performed. 

Mr. Kale is deputy county assessor for townships 40 and 41, north 
range, 4 east. In 1884 he was elected on the Republican ticket to the office 
of county commissioner and served two years, and he has always taken a 
lively interest in local affairs. Both Mr. and Mrs. Kale are members of the 
Everson Presbyterian church, in which Mrs. Kale is a greatly beloved lady 
and hard worker. Eleven children have been born to them. 

For a few years Mr. Kale was interested in a local shingle mill, but is 
now devoting himself exclusively to his farm, dairy and horticultural experi- 
ments. When he first located here, farming was only an experiment, and 
his claim, as before stated, was covered with timber. The only direction he 
could look and see anything was upwards towards the sky. It took a long 
time to hew a home from such surroundings, but that he has done so and 
very successfully, a visit to his beautiful ranch will prove. In addition to his 
financial success Mr. Kale has become a very prominent citizen, and is greatly 
revered in Everson as an old-time pioneer and a man of highest integrity of 
character. 

LOUIS D. CAMPBELL. 

If there is any virtue attached to the condition of one's birth in this 
great land of America, it lies not in being born wealthy, or in high station, 
or with any of the specially favoring circumstances which are the delectable 
day-dreams of the imaginative, but so often has the case been proved that it 
seems to be a tried and true rule, that the youth who would gain honor and 
renown must begin in what is known as a humble station, and with all the 
adverse winds of fortune against him struggle manfully to the top. It is ad- 
mitted that there are exceptions to this rule, but there is not a school boy 
anywhere who could not adduce sufficient example to prove the statement. 
So that we are only adding more evidence to the chain when we bring before 
the reader the life of the present mayor of the city of Tacoma, which is a 
record of advancement from the puddling department in an iron mill to a 
place among the leaders of men. 

J. M. Campbell, his father,, was born in Pennsylvania and died there 
in 1888. He was an employe of the Cambria Iron Works and gained a good 
record as soldier in the Civil war. He enlisted in the Third Pennsylvania 
Infantry for three months' service, being commissioned second lieutenant. 
When his three months were up, he returned to Johnstown and raised the 
Fifty-fourth Pennsylvania Volunteers, which was the first regiment to enter 
Camp Curtin. He was breveted brigadier general, and followed the flag of 
the Union until the close of hostilities. Most of his service was in the states 
of Maryland and Virginia, where he commanded the brigade guarding the 
Baltimore & Ohio Railroad. His wife's maiden name was also that well 
known Scotch title, Campbell, and they were both of that nationality: her 
first name was Mary R. Her mother was born in the old country, but she 



THE NEW YORK 
PUBLIC LIBRARY 



ASTOR. LENOX AND 
1-riLDEN FOUNDATIONS 



HISTORY OF THE PUGET SOUND COUNTRY. 177 

was born in Pennsylvania and is still living, at the age of seventy-six, in the 
town of Johnstown. 

The son, Louis D., was born in Bradys Bend, Armstrong county, Penn- 
sylvania, on July 31, 1852. When he was a year old his parents moved to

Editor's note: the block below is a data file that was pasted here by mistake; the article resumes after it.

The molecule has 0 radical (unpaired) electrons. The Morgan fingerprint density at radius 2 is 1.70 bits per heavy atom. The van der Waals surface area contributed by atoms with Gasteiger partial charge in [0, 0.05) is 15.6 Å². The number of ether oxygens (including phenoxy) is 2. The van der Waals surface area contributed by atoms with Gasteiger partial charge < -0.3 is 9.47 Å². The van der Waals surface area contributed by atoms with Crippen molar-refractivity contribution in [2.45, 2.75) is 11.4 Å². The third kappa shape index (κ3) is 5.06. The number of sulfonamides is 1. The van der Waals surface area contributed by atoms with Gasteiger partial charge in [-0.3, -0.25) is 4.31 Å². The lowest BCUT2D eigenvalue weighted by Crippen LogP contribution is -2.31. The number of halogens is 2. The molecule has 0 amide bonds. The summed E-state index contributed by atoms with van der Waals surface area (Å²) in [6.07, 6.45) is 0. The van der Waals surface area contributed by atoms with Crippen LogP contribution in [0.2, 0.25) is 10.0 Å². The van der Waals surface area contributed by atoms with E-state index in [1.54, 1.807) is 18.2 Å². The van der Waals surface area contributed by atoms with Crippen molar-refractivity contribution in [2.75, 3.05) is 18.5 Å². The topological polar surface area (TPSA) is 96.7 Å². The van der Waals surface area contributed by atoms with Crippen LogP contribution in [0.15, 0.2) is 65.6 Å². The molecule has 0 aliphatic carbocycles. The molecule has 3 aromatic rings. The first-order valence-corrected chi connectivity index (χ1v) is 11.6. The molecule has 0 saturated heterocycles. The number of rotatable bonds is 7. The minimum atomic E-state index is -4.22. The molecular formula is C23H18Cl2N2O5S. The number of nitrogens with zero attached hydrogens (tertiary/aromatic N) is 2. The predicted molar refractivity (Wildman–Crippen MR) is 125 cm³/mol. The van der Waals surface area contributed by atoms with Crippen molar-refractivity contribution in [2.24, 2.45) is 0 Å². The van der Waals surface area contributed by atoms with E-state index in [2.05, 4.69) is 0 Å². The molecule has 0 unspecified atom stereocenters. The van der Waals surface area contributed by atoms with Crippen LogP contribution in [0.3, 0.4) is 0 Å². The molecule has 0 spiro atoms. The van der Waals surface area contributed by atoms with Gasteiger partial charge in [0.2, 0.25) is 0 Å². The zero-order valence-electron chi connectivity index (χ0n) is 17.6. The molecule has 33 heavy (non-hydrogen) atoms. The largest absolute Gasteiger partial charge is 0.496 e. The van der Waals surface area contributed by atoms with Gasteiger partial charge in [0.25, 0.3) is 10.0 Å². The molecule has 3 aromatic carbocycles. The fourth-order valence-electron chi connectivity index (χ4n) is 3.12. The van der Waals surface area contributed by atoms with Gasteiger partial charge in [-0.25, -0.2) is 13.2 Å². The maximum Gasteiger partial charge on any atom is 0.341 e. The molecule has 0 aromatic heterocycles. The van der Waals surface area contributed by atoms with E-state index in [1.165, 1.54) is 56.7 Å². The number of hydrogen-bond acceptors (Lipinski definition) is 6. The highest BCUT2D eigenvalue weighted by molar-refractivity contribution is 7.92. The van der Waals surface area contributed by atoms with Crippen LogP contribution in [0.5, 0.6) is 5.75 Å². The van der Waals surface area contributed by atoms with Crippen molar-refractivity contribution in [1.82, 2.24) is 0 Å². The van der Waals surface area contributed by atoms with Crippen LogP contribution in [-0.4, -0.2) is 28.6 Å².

Johnstown. He had some advantages in an educational way up to his elev- 
enth year, but at that time the period of development for him was interrupted, 
for he went to work in the Cambria Iron Works' rolling mill as a "hook-up" 
in the puddling department. This ambitious youth worked here for some 
time, and later in the same works learned the trade of the machinist. But 
the need of an education became more and more apparent to him and he 
left his work to enter the Pennsylvania State College at Belief onte, Centre 
county, which he attended for two years. He then attended the law depart- 
ment of the State University at Philadelphia, and graduated and was ad- 
mitted to the bar in Philadelphia in 1880, a good record for one who had 
not had the advantages of consecutive training from youth up. Soon after 
being admitted to practice the aspiring attorney came west and settled in 
Tacoma in January of 1883, where he has made his home since and has car- 
ried on a successful law business. In 1884 and 1885 he was city attorney, 
and in 1900 was elected mayor of Tacoma for-a^erm of two years, and in 
the spring of 1902 was chosen for another like period. In 1890 he was a 
member of the charter commission that framed the new charter for the city. 
Air. Campbell has among other things talent as a public speaker, a qualifica- 
tion which is of especial advantage to one in the profession of law. 

Air. Campbell was married at San Francisco on January 10. 18S8, at 
whicli time Miss Emma Cicott, a native of Detroit, Michigan, became his 
wife. They have no children of their own. but have adopted a child, Laura 
Campbell, which they cherish as their own. 

HON. MARK A. FULLERTON. 

One of the capable and prominent young jurists of the great state of 
Washington, and one who had risen already to the position of judge of the 
supreme court of his adopted state, is the Hon. Mark Fullerton. He comes 
of good old Scotch ancestry, though his forefathers came to America at a 
time prior to the Revolution. 

He records his birth as taking place on his father's farm near Salem, 
Oregon, on the 13th day of November, 1858. He was educated in Willam- 
ette University in Salem, was admitted to the bar in 1883, came to Wash- 
ington in 1885, and located at Colfax. Whitman county, where he carried 
on the practice of his chosen profession. For some time he served as prose- 
cuting attorney of the county, and in the fall of 1898 was elected to the 
supreme bench of the state. Ever since devoting himself to the practice of